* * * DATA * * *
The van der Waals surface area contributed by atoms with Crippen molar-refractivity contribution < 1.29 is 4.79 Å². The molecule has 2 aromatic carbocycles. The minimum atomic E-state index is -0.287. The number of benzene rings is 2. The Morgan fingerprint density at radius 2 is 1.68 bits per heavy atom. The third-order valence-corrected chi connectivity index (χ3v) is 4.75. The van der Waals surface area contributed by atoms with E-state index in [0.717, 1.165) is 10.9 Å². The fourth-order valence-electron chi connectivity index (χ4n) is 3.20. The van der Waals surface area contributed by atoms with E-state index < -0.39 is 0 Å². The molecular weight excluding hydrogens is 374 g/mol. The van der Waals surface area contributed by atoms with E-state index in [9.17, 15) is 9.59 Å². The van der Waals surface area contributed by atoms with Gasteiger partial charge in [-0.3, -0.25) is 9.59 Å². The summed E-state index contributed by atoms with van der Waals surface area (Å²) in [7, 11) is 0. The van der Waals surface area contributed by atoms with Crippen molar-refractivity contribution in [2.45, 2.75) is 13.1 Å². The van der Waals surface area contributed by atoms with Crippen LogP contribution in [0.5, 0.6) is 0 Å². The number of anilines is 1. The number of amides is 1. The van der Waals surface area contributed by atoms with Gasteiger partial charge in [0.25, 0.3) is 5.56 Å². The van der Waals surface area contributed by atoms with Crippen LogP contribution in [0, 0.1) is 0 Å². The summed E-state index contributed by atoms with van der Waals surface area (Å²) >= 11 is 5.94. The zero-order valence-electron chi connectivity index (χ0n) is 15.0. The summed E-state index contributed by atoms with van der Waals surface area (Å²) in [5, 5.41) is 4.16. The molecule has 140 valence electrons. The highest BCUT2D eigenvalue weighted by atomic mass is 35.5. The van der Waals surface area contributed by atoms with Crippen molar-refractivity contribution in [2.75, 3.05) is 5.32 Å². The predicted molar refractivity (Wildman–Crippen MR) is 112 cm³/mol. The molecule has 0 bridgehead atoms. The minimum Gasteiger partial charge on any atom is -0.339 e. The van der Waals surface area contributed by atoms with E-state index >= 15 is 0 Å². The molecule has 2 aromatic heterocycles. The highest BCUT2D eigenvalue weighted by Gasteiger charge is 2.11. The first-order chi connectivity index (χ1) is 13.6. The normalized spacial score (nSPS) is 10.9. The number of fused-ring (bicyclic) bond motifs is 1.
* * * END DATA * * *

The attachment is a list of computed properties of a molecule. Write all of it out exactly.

The van der Waals surface area contributed by atoms with Crippen molar-refractivity contribution < 1.29 is 4.79 Å². The molecule has 2 aromatic carbocycles. The minimum atomic E-state index is -0.287. The number of benzene rings is 2. The Morgan fingerprint density at radius 2 is 1.68 bits per heavy atom. The third-order valence-corrected chi connectivity index (χ3v) is 4.75. The van der Waals surface area contributed by atoms with E-state index in [0.717, 1.165) is 10.9 Å². The fourth-order valence-electron chi connectivity index (χ4n) is 3.20. The van der Waals surface area contributed by atoms with E-state index < -0.39 is 0 Å². The molecular weight excluding hydrogens is 374 g/mol. The van der Waals surface area contributed by atoms with E-state index in [9.17, 15) is 9.59 Å². The van der Waals surface area contributed by atoms with Gasteiger partial charge in [-0.3, -0.25) is 9.59 Å². The summed E-state index contributed by atoms with van der Waals surface area (Å²) in [7, 11) is 0. The van der Waals surface area contributed by atoms with Crippen molar-refractivity contribution in [2.45, 2.75) is 13.1 Å². The van der Waals surface area contributed by atoms with Crippen LogP contribution in [0.5, 0.6) is 0 Å². The number of anilines is 1. The number of amides is 1. The van der Waals surface area contributed by atoms with Gasteiger partial charge in [0.25, 0.3) is 5.56 Å². The van der Waals surface area contributed by atoms with Crippen LogP contribution in [0, 0.1) is 0 Å². The summed E-state index contributed by atoms with van der Waals surface area (Å²) >= 11 is 5.94. The zero-order valence-electron chi connectivity index (χ0n) is 15.0. The summed E-state index contributed by atoms with van der Waals surface area (Å²) in [5, 5.41) is 4.16. The molecule has 140 valence electrons. The highest BCUT2D eigenvalue weighted by atomic mass is 35.5. The van der Waals surface area contributed by atoms with Crippen molar-refractivity contribution in [2.75, 3.05) is 5.32 Å². The predicted molar refractivity (Wildman–Crippen MR) is 112 cm³/mol. The molecule has 0 bridgehead atoms. The minimum Gasteiger partial charge on any atom is -0.339 e. The van der Waals surface area contributed by atoms with E-state index >= 15 is 0 Å². The molecule has 2 aromatic heterocycles. The highest BCUT2D eigenvalue weighted by Gasteiger charge is 2.11. The first-order chi connectivity index (χ1) is 13.6. The normalized spacial score (nSPS) is 10.9. The number of fused-ring (bicyclic) bond motifs is 1.